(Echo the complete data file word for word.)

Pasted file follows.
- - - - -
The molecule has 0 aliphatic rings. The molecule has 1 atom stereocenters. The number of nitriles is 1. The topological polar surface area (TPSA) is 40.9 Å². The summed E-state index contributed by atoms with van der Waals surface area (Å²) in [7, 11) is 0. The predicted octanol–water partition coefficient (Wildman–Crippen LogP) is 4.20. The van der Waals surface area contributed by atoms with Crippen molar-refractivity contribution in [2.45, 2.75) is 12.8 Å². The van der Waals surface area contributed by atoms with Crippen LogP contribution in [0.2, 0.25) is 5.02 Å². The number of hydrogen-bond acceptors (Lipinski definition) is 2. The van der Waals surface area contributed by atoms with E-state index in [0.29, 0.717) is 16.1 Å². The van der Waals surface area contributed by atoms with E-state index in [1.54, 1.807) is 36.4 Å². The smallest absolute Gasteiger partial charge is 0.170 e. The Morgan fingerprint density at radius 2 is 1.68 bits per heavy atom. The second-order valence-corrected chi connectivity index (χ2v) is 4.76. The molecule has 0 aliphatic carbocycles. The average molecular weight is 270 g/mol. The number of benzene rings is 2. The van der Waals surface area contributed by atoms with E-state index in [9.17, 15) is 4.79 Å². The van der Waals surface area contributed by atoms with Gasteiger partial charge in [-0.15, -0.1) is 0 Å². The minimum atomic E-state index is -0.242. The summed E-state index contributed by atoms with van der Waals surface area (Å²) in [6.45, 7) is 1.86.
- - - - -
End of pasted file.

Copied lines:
The molecule has 0 aliphatic rings. The molecule has 1 atom stereocenters. The number of nitriles is 1. The topological polar surface area (TPSA) is 40.9 Å². The summed E-state index contributed by atoms with van der Waals surface area (Å²) in [7, 11) is 0. The predicted octanol–water partition coefficient (Wildman–Crippen LogP) is 4.20. The van der Waals surface area contributed by atoms with Crippen molar-refractivity contribution in [2.45, 2.75) is 12.8 Å². The van der Waals surface area contributed by atoms with Crippen LogP contribution in [0.2, 0.25) is 5.02 Å². The number of hydrogen-bond acceptors (Lipinski definition) is 2. The van der Waals surface area contributed by atoms with E-state index in [0.29, 0.717) is 16.1 Å². The van der Waals surface area contributed by atoms with E-state index in [1.54, 1.807) is 36.4 Å². The smallest absolute Gasteiger partial charge is 0.170 e. The Morgan fingerprint density at radius 2 is 1.68 bits per heavy atom. The second-order valence-corrected chi connectivity index (χ2v) is 4.76. The molecule has 0 aliphatic carbocycles. The average molecular weight is 270 g/mol. The number of benzene rings is 2. The van der Waals surface area contributed by atoms with E-state index in [9.17, 15) is 4.79 Å². The van der Waals surface area contributed by atoms with Gasteiger partial charge in [-0.15, -0.1) is 0 Å². The minimum atomic E-state index is -0.242. The summed E-state index contributed by atoms with van der Waals surface area (Å²) in [6.45, 7) is 1.86.